REVIEW: The Flash #12 – “Out Of The Darkness”
17 Dec. 2016

REVIEW: The Flash #12 – “Out Of The Darkness”


THE FLASH #12
Writer: Joshua Williamson
Artist: Davide Gianfelice
Colorist: Ivan Plascencia & Chris Sotomayor
Letterer: Steve Wands
Release Date: 12/14/16

The Shadowlands conflict in this week’s Flash was resolved much more quickly than expected, but it was an enjoyable means to a wonderful end. At its core, the story of The Flash has always been a hopeful one the about importance of family – not just the one you’re born with but the one you make for yourself. Without getting too sentimental or sappy, Joshua Williamson has managed to capture that theme beautifully in his Rebirth run thus far, and especially in this latest arc.

This issue starts with a flashback to Wally’s conversation with his mentor a few days before. While it’s not particularly essential to the plot, it does serve as a great illustration of their dynamic, and blends lighthearted humor with the lingering pain of trust not being reciprocated. It also doesn’t hurt that the flashback gives the art team a chance to flex their muscles and showcase a slightly different color palette.

In the present, however, Wally and the Flash are trapped in the Shadowlands and Iris has been possessed by Shade’s rebellious shadows right along with Hope. This story line has excellent build-up in the previous two issues, but the climactic moments here were a little undercut by how easily a resolution presented itself. I personally loved that Iris was able to free herself from outside mind control, and their escape was another great bonding moment for Barry and Wally. The problem, which is admittedly a minor one, is that the stakes didn’t feel very high. Once the Shade was revealed to be more of a friend than a foe, it was only a matter of time until Barry and his friends figured a way out. Regardless, the strong character moments for Iris and Wally more than made up for it.

Perhaps it’s a good thing that the conflict felt lighthearted despite literally taking place in the shadows, because Godspeed was dark and tension-filled enough to merit Barry catching a break. Besides, the art in the Shadowlands seemed to further emphasize that the story wasn’t meant to be depressing. Light purples that never darken to black for too long, and almost-friendly looking ghosts allow the reader to focus more on the interplay of characters rather than the plot. If anything, the story was representative of the hope Barry has in his future, with the family that’s waiting for him if he takes the chance. And, of course, the fact that Shade’s true love is named Hope adds to that picture.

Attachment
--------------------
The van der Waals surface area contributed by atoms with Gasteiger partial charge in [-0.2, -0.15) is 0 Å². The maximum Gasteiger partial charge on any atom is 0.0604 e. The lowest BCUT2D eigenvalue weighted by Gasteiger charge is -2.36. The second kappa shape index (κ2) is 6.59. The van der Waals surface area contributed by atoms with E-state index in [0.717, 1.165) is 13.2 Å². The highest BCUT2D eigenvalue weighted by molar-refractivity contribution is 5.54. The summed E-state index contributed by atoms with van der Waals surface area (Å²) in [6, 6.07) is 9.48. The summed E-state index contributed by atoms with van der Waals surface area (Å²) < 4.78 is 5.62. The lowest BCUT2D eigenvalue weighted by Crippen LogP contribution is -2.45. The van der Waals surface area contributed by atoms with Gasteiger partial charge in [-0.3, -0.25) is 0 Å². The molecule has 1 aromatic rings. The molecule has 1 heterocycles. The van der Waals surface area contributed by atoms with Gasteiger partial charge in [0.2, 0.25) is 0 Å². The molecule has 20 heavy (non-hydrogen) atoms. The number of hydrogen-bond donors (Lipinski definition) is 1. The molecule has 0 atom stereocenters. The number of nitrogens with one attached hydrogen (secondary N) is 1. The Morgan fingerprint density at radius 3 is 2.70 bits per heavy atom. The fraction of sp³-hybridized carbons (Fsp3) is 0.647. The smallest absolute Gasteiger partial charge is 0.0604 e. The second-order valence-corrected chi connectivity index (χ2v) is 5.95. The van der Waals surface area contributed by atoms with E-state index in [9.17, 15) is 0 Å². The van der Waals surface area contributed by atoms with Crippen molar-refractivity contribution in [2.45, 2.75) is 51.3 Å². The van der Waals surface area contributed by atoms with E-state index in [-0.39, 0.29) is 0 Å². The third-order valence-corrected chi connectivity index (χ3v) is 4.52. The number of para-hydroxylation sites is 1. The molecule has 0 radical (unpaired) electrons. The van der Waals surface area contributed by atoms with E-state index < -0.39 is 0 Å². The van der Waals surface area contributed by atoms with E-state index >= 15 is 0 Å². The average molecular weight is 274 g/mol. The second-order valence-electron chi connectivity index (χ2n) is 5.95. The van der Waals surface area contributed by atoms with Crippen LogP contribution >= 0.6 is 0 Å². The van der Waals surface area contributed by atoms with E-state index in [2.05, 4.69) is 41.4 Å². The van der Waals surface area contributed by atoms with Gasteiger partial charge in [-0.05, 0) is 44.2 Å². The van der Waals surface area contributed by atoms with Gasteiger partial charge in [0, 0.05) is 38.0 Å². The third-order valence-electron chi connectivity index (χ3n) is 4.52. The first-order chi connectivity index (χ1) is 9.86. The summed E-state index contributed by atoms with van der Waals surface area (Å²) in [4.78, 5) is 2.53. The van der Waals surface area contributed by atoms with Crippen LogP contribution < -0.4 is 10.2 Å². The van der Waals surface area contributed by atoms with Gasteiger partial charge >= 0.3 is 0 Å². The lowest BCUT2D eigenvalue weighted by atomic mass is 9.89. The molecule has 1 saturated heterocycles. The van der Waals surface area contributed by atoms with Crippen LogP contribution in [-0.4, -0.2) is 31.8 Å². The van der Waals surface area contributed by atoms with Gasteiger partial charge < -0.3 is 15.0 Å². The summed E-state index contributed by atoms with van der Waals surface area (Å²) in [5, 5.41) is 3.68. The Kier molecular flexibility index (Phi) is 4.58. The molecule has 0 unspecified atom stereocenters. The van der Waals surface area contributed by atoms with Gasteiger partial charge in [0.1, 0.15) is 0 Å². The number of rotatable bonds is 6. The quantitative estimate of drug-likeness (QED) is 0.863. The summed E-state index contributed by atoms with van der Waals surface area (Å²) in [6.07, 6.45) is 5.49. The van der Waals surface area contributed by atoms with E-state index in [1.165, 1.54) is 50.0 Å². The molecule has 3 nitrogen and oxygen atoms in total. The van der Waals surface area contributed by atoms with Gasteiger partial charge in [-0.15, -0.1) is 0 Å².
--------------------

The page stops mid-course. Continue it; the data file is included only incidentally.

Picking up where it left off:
The way out of the shadows also seems to symbolically appear once Barry has had a breakthrough of his own and shared it with Wally, as well as when Iris finds it within herself to fight back against the darkness. Flash wants Wally to stay a kid even as he’s teaching him how to be a superhero, and that admission is enough to help restore the breach of trust between them. The fact that they manage to escape through a physical symbol of friendship solidifies the metaphor.

There’s a fun potential hint of the pre-Flashpoint timeline this issue, despite older Wally not being around. We’re left to wonder whether Shade’s immortality allows him to know more of the converging universes than Barry, or if he just made a simple error that haunts Barry instead. But either way, the comment clearly gets him thinking… and leads to a question that I look forward to seeing Iris answer next issue. The final scene between the two of them was a long time coming and incredibly satisfying. After such an emphasis on hope and family, it’s about time that Barry takes his own advice and lets himself be happy.

Verdict: 4 out 5 stars. Not necessarily the most in-depth exploration of the Shade or the Shadowlands, but it was an enjoyable conclusion to an arc full of important character moments and emotional developments. Wally West has been fleshed out so well now that the growth of his relationship with the Flash feels rewarding, and the parallels between Richard (The Shade) and Barry are drawn clearly enough to act as a believable impetus to push him towards Iris.

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